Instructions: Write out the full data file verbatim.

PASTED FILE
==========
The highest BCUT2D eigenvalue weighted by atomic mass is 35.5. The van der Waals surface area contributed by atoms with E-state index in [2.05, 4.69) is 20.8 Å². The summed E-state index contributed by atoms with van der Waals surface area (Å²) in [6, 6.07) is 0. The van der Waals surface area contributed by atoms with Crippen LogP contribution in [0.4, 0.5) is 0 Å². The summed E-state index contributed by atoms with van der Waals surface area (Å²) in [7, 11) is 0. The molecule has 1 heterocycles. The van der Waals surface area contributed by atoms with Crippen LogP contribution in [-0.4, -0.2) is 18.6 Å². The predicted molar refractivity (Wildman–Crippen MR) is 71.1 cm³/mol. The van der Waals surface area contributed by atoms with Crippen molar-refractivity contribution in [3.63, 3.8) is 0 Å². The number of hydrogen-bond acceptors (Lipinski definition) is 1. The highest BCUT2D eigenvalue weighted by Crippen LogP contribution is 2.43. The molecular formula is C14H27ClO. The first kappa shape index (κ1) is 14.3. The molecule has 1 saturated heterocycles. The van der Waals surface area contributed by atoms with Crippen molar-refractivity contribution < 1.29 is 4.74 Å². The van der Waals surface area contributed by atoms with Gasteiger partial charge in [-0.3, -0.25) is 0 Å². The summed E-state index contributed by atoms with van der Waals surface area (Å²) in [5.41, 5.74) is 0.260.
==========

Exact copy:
The highest BCUT2D eigenvalue weighted by atomic mass is 35.5. The van der Waals surface area contributed by atoms with E-state index in [2.05, 4.69) is 20.8 Å². The summed E-state index contributed by atoms with van der Waals surface area (Å²) in [6, 6.07) is 0. The van der Waals surface area contributed by atoms with Crippen LogP contribution in [0.4, 0.5) is 0 Å². The summed E-state index contributed by atoms with van der Waals surface area (Å²) in [7, 11) is 0. The molecule has 1 heterocycles. The van der Waals surface area contributed by atoms with Crippen LogP contribution in [-0.4, -0.2) is 18.6 Å². The predicted molar refractivity (Wildman–Crippen MR) is 71.1 cm³/mol. The van der Waals surface area contributed by atoms with Crippen molar-refractivity contribution in [3.63, 3.8) is 0 Å². The number of hydrogen-bond acceptors (Lipinski definition) is 1. The highest BCUT2D eigenvalue weighted by Crippen LogP contribution is 2.43. The molecular formula is C14H27ClO. The first kappa shape index (κ1) is 14.3. The molecule has 1 saturated heterocycles. The van der Waals surface area contributed by atoms with Crippen molar-refractivity contribution < 1.29 is 4.74 Å². The van der Waals surface area contributed by atoms with Gasteiger partial charge in [-0.3, -0.25) is 0 Å². The summed E-state index contributed by atoms with van der Waals surface area (Å²) in [5.41, 5.74) is 0.260.